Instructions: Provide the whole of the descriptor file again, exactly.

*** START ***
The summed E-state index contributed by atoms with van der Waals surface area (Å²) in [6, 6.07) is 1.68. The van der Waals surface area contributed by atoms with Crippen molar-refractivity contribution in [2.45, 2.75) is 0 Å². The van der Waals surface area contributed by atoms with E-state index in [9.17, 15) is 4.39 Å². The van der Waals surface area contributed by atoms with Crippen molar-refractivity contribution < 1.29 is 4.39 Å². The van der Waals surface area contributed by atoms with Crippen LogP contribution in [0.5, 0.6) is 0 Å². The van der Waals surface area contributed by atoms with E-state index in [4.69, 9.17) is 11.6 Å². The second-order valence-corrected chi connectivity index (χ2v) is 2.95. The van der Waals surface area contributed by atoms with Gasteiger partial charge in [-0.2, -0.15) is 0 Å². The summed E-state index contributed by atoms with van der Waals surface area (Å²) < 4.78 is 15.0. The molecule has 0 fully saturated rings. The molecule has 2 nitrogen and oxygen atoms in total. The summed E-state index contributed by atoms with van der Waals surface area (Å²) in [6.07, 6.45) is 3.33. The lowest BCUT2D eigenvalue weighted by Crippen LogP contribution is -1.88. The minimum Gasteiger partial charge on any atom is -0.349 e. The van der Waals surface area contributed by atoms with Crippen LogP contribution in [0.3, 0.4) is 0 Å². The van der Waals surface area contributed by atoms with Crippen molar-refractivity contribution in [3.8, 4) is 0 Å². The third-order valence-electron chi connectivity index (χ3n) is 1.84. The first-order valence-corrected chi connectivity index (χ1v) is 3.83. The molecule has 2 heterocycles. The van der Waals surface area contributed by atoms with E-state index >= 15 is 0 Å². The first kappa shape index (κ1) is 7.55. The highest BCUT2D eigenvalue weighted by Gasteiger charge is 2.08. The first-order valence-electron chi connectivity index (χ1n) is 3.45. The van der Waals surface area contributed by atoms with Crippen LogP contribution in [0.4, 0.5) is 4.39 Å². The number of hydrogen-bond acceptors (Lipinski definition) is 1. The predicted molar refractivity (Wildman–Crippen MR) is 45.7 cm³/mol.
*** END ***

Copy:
The summed E-state index contributed by atoms with van der Waals surface area (Å²) in [6, 6.07) is 1.68. The van der Waals surface area contributed by atoms with Crippen molar-refractivity contribution in [2.45, 2.75) is 0 Å². The van der Waals surface area contributed by atoms with E-state index in [9.17, 15) is 4.39 Å². The van der Waals surface area contributed by atoms with Crippen molar-refractivity contribution < 1.29 is 4.39 Å². The van der Waals surface area contributed by atoms with Crippen LogP contribution in [0.5, 0.6) is 0 Å². The van der Waals surface area contributed by atoms with E-state index in [4.69, 9.17) is 11.6 Å². The second-order valence-corrected chi connectivity index (χ2v) is 2.95. The van der Waals surface area contributed by atoms with Gasteiger partial charge in [-0.2, -0.15) is 0 Å². The summed E-state index contributed by atoms with van der Waals surface area (Å²) < 4.78 is 15.0. The molecule has 0 fully saturated rings. The molecule has 2 nitrogen and oxygen atoms in total. The summed E-state index contributed by atoms with van der Waals surface area (Å²) in [6.07, 6.45) is 3.33. The lowest BCUT2D eigenvalue weighted by Crippen LogP contribution is -1.88. The minimum Gasteiger partial charge on any atom is -0.349 e. The van der Waals surface area contributed by atoms with Crippen LogP contribution in [0.3, 0.4) is 0 Å². The van der Waals surface area contributed by atoms with Crippen molar-refractivity contribution in [3.8, 4) is 0 Å². The third-order valence-electron chi connectivity index (χ3n) is 1.84. The first-order valence-corrected chi connectivity index (χ1v) is 3.83. The molecule has 2 heterocycles. The van der Waals surface area contributed by atoms with E-state index >= 15 is 0 Å². The first kappa shape index (κ1) is 7.55. The highest BCUT2D eigenvalue weighted by Gasteiger charge is 2.08. The first-order valence-electron chi connectivity index (χ1n) is 3.45. The van der Waals surface area contributed by atoms with Crippen LogP contribution in [0.4, 0.5) is 4.39 Å². The number of hydrogen-bond acceptors (Lipinski definition) is 1. The predicted molar refractivity (Wildman–Crippen MR) is 45.7 cm³/mol.